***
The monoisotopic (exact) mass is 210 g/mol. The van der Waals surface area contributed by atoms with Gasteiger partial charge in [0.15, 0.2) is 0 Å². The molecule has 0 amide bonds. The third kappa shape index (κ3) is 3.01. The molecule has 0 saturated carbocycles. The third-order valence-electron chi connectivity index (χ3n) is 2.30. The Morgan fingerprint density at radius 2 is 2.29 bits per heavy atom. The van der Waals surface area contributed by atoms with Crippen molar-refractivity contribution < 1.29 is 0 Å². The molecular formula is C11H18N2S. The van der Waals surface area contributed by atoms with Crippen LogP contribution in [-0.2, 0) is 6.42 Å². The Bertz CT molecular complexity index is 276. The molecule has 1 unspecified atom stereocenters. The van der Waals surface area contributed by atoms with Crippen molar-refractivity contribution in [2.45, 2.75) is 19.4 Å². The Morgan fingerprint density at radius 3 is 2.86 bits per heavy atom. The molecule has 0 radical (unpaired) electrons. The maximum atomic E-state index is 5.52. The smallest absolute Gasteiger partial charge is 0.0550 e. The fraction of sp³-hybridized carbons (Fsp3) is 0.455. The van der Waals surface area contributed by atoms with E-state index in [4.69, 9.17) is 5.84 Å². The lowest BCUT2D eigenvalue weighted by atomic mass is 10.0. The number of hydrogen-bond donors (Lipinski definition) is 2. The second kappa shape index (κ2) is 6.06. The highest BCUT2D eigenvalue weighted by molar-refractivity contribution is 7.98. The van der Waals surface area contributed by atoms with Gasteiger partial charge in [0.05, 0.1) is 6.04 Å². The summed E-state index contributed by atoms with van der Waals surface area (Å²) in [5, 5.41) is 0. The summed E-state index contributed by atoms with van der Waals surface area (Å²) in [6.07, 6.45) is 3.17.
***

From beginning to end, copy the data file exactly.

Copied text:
The monoisotopic (exact) mass is 210 g/mol. The van der Waals surface area contributed by atoms with Gasteiger partial charge in [0.15, 0.2) is 0 Å². The molecule has 0 amide bonds. The third kappa shape index (κ3) is 3.01. The molecule has 0 saturated carbocycles. The third-order valence-electron chi connectivity index (χ3n) is 2.30. The Morgan fingerprint density at radius 2 is 2.29 bits per heavy atom. The van der Waals surface area contributed by atoms with Crippen molar-refractivity contribution < 1.29 is 0 Å². The molecular formula is C11H18N2S. The van der Waals surface area contributed by atoms with Crippen LogP contribution in [-0.2, 0) is 6.42 Å². The Bertz CT molecular complexity index is 276. The molecule has 1 unspecified atom stereocenters. The van der Waals surface area contributed by atoms with Crippen molar-refractivity contribution in [2.45, 2.75) is 19.4 Å². The Morgan fingerprint density at radius 3 is 2.86 bits per heavy atom. The molecule has 0 radical (unpaired) electrons. The maximum atomic E-state index is 5.52. The smallest absolute Gasteiger partial charge is 0.0550 e. The fraction of sp³-hybridized carbons (Fsp3) is 0.455. The van der Waals surface area contributed by atoms with E-state index in [4.69, 9.17) is 5.84 Å². The lowest BCUT2D eigenvalue weighted by atomic mass is 10.0. The number of hydrogen-bond donors (Lipinski definition) is 2. The second kappa shape index (κ2) is 6.06. The highest BCUT2D eigenvalue weighted by molar-refractivity contribution is 7.98. The van der Waals surface area contributed by atoms with Gasteiger partial charge in [0.05, 0.1) is 6.04 Å². The summed E-state index contributed by atoms with van der Waals surface area (Å²) in [5, 5.41) is 0. The summed E-state index contributed by atoms with van der Waals surface area (Å²) in [6.07, 6.45) is 3.17.